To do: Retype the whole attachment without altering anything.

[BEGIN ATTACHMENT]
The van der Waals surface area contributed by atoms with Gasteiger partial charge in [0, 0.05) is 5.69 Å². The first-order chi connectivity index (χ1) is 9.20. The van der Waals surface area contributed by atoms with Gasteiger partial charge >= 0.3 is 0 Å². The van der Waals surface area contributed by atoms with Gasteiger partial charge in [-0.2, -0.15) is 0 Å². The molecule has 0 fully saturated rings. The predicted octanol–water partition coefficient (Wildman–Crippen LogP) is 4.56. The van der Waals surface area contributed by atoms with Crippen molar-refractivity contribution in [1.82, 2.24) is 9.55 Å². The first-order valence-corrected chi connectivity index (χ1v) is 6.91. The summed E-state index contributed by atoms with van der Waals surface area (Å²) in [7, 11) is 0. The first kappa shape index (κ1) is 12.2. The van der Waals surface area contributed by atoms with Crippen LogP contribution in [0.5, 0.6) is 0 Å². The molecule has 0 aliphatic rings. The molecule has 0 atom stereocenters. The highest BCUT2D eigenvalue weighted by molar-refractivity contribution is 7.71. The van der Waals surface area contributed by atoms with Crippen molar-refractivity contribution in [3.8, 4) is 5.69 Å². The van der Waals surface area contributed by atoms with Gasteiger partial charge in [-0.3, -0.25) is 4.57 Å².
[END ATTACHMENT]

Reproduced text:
The van der Waals surface area contributed by atoms with Gasteiger partial charge in [0, 0.05) is 5.69 Å². The first-order chi connectivity index (χ1) is 9.20. The van der Waals surface area contributed by atoms with Gasteiger partial charge >= 0.3 is 0 Å². The van der Waals surface area contributed by atoms with Gasteiger partial charge in [-0.2, -0.15) is 0 Å². The molecule has 0 fully saturated rings. The predicted octanol–water partition coefficient (Wildman–Crippen LogP) is 4.56. The van der Waals surface area contributed by atoms with Crippen molar-refractivity contribution in [1.82, 2.24) is 9.55 Å². The first-order valence-corrected chi connectivity index (χ1v) is 6.91. The summed E-state index contributed by atoms with van der Waals surface area (Å²) in [7, 11) is 0. The first kappa shape index (κ1) is 12.2. The van der Waals surface area contributed by atoms with Crippen LogP contribution in [0.5, 0.6) is 0 Å². The molecule has 0 aliphatic rings. The molecule has 0 atom stereocenters. The highest BCUT2D eigenvalue weighted by molar-refractivity contribution is 7.71. The van der Waals surface area contributed by atoms with Crippen molar-refractivity contribution in [3.8, 4) is 5.69 Å². The van der Waals surface area contributed by atoms with Gasteiger partial charge in [-0.3, -0.25) is 4.57 Å².